Low sperm count means that the fluid (semen) you ejaculate during an orgasm contains fewer sperm than normal.
A low sperm count is also called oligospermia (ol-ih-go-SPUR-me-uh). A complete absence of sperm is called azoospermia. Your sperm count is considered lower than normal if you have fewer than 15 million sperm per milliliter of semen.
Having a low sperm count decreases the odds that one of your sperm will fertilize your partner's egg, resulting in pregnancy. Nonetheless, many men who have a low sperm count are still able to father a child.
The main sign of low sperm count is the inability to conceive a child. There might be no other obvious signs or symptoms. In some men, an underlying problem such as an inherited chromosomal abnormality, a hormonal imbalance, dilated testicular veins or a condition that blocks the passage of sperm may cause signs and symptoms.
See a doctor if you have been unable to conceive a child after a year of regular, unprotected intercourse or sooner if you have any of the following:
The production of sperm is a complex process and requires normal functioning of the testicles (testes) as well as the hypothalamus and pituitary glands — organs in your brain that produce hormones that trigger sperm production. Once sperm are produced in the testicles, delicate tubes transport them until they mix with semen and are ejaculated out of the penis. Problems with any of these systems can affect sperm production.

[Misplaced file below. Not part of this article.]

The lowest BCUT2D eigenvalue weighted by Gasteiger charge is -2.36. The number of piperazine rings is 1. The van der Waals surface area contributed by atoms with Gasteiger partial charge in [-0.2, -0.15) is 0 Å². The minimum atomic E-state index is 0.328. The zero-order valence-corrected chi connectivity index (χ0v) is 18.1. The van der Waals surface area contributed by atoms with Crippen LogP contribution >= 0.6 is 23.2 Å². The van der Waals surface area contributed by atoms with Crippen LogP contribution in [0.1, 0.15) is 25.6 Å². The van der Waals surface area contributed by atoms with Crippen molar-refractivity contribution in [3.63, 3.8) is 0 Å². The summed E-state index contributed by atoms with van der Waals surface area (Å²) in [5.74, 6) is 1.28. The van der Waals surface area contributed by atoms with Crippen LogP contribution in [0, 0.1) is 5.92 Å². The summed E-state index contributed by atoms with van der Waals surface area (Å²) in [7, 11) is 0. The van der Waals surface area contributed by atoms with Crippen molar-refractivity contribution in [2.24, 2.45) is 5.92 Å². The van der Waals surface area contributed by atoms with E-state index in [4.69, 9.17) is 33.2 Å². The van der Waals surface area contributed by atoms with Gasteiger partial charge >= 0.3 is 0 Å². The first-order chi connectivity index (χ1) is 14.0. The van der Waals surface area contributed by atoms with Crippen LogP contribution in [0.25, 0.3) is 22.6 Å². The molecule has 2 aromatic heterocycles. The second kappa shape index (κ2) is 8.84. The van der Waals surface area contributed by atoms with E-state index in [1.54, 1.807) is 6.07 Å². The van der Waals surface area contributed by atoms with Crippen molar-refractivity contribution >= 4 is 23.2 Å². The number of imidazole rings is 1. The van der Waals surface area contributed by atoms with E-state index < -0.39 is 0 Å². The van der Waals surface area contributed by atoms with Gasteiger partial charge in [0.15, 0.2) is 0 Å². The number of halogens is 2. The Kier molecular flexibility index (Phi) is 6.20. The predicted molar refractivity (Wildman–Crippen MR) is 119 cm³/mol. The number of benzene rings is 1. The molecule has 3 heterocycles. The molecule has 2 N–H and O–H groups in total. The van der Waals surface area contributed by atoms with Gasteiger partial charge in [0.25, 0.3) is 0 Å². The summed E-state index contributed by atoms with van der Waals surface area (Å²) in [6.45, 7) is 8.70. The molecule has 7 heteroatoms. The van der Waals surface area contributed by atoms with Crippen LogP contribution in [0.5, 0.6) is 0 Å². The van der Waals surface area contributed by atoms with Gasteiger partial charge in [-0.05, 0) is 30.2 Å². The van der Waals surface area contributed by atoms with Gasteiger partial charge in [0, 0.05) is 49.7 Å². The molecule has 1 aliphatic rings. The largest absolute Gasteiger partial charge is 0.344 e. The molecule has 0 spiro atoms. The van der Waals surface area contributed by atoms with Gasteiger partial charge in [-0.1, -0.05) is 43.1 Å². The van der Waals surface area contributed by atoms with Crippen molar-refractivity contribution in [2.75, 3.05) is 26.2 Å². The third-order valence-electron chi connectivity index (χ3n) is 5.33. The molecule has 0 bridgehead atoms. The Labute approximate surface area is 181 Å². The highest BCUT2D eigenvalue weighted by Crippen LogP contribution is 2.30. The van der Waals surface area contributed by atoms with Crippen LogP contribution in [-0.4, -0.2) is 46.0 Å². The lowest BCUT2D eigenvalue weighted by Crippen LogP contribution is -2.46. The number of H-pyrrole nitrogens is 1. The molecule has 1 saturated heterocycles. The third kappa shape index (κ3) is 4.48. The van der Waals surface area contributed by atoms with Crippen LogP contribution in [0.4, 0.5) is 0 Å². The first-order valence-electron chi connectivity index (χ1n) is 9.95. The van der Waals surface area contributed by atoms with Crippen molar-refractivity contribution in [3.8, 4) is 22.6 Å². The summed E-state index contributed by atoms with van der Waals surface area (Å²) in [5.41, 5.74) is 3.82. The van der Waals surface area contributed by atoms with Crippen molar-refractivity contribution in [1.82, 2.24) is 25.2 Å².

Low sperm count can be caused by a number of health issues and medical treatments. Some of these include:
Sperm production or function can be affected by overexposure to certain environmental elements, including:
A number of risk factors are linked to low sperm count and other problems that can cause low sperm count. They include:
To protect your fertility, avoid known factors that can affect sperm count and quality. For example: